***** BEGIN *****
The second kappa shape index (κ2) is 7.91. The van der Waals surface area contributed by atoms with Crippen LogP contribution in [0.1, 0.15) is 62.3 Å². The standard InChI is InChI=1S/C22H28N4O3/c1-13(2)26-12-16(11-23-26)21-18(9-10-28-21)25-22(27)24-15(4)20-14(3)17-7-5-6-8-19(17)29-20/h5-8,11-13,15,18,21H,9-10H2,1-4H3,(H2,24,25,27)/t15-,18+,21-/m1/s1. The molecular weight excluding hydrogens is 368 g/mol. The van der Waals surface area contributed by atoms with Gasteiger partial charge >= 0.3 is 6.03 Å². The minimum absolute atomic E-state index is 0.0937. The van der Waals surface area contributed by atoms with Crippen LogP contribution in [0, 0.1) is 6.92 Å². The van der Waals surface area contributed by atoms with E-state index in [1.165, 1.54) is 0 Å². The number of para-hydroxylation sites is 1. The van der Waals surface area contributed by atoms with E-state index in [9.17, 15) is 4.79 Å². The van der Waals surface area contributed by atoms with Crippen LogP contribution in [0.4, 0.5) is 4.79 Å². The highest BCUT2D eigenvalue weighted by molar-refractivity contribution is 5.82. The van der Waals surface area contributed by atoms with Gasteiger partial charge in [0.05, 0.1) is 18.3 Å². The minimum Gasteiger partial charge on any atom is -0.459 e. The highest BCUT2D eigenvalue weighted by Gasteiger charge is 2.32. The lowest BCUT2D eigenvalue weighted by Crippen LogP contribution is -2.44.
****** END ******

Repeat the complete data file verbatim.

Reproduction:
The second kappa shape index (κ2) is 7.91. The van der Waals surface area contributed by atoms with Crippen LogP contribution in [0.1, 0.15) is 62.3 Å². The standard InChI is InChI=1S/C22H28N4O3/c1-13(2)26-12-16(11-23-26)21-18(9-10-28-21)25-22(27)24-15(4)20-14(3)17-7-5-6-8-19(17)29-20/h5-8,11-13,15,18,21H,9-10H2,1-4H3,(H2,24,25,27)/t15-,18+,21-/m1/s1. The molecular weight excluding hydrogens is 368 g/mol. The van der Waals surface area contributed by atoms with Gasteiger partial charge >= 0.3 is 6.03 Å². The minimum absolute atomic E-state index is 0.0937. The van der Waals surface area contributed by atoms with Crippen LogP contribution in [0, 0.1) is 6.92 Å². The van der Waals surface area contributed by atoms with E-state index in [1.165, 1.54) is 0 Å². The number of para-hydroxylation sites is 1. The van der Waals surface area contributed by atoms with E-state index in [9.17, 15) is 4.79 Å². The van der Waals surface area contributed by atoms with Crippen LogP contribution in [0.4, 0.5) is 4.79 Å². The highest BCUT2D eigenvalue weighted by molar-refractivity contribution is 5.82. The van der Waals surface area contributed by atoms with Gasteiger partial charge in [0.05, 0.1) is 18.3 Å². The minimum Gasteiger partial charge on any atom is -0.459 e. The highest BCUT2D eigenvalue weighted by Gasteiger charge is 2.32. The lowest BCUT2D eigenvalue weighted by Crippen LogP contribution is -2.44.